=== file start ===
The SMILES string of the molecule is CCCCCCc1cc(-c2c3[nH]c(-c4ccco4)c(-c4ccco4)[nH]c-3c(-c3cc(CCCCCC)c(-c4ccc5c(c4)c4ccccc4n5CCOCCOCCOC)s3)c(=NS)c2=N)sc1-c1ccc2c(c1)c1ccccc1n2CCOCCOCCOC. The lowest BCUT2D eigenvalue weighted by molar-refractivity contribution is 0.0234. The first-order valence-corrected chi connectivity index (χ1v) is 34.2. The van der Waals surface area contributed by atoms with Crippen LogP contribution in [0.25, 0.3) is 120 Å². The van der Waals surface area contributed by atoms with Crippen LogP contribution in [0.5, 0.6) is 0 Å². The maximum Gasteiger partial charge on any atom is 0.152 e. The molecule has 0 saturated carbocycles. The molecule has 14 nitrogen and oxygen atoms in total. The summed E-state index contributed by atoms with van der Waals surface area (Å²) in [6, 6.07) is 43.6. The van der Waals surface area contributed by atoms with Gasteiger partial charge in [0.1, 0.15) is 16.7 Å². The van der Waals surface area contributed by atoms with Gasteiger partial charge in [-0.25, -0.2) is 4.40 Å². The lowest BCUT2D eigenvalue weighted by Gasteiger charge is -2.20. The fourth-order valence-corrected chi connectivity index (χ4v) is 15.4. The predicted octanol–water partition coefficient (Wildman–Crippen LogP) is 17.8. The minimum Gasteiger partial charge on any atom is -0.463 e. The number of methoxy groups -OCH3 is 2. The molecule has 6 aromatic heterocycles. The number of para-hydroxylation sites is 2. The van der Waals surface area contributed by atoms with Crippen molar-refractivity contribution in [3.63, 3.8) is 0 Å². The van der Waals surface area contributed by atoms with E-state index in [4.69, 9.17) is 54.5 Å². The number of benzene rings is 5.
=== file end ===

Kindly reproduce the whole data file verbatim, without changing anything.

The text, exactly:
The SMILES string of the molecule is CCCCCCc1cc(-c2c3[nH]c(-c4ccco4)c(-c4ccco4)[nH]c-3c(-c3cc(CCCCCC)c(-c4ccc5c(c4)c4ccccc4n5CCOCCOCCOC)s3)c(=NS)c2=N)sc1-c1ccc2c(c1)c1ccccc1n2CCOCCOCCOC. The lowest BCUT2D eigenvalue weighted by molar-refractivity contribution is 0.0234. The first-order valence-corrected chi connectivity index (χ1v) is 34.2. The van der Waals surface area contributed by atoms with Crippen LogP contribution in [0.25, 0.3) is 120 Å². The van der Waals surface area contributed by atoms with Crippen LogP contribution in [0.5, 0.6) is 0 Å². The maximum Gasteiger partial charge on any atom is 0.152 e. The molecule has 0 saturated carbocycles. The molecule has 14 nitrogen and oxygen atoms in total. The summed E-state index contributed by atoms with van der Waals surface area (Å²) in [6, 6.07) is 43.6. The van der Waals surface area contributed by atoms with Gasteiger partial charge in [0.1, 0.15) is 16.7 Å². The van der Waals surface area contributed by atoms with Gasteiger partial charge in [-0.25, -0.2) is 4.40 Å². The lowest BCUT2D eigenvalue weighted by Gasteiger charge is -2.20. The fourth-order valence-corrected chi connectivity index (χ4v) is 15.4. The predicted octanol–water partition coefficient (Wildman–Crippen LogP) is 17.8. The minimum Gasteiger partial charge on any atom is -0.463 e. The number of methoxy groups -OCH3 is 2. The molecule has 6 aromatic heterocycles. The number of para-hydroxylation sites is 2. The van der Waals surface area contributed by atoms with Crippen molar-refractivity contribution in [3.63, 3.8) is 0 Å². The van der Waals surface area contributed by atoms with E-state index in [4.69, 9.17) is 54.5 Å². The number of benzene rings is 5.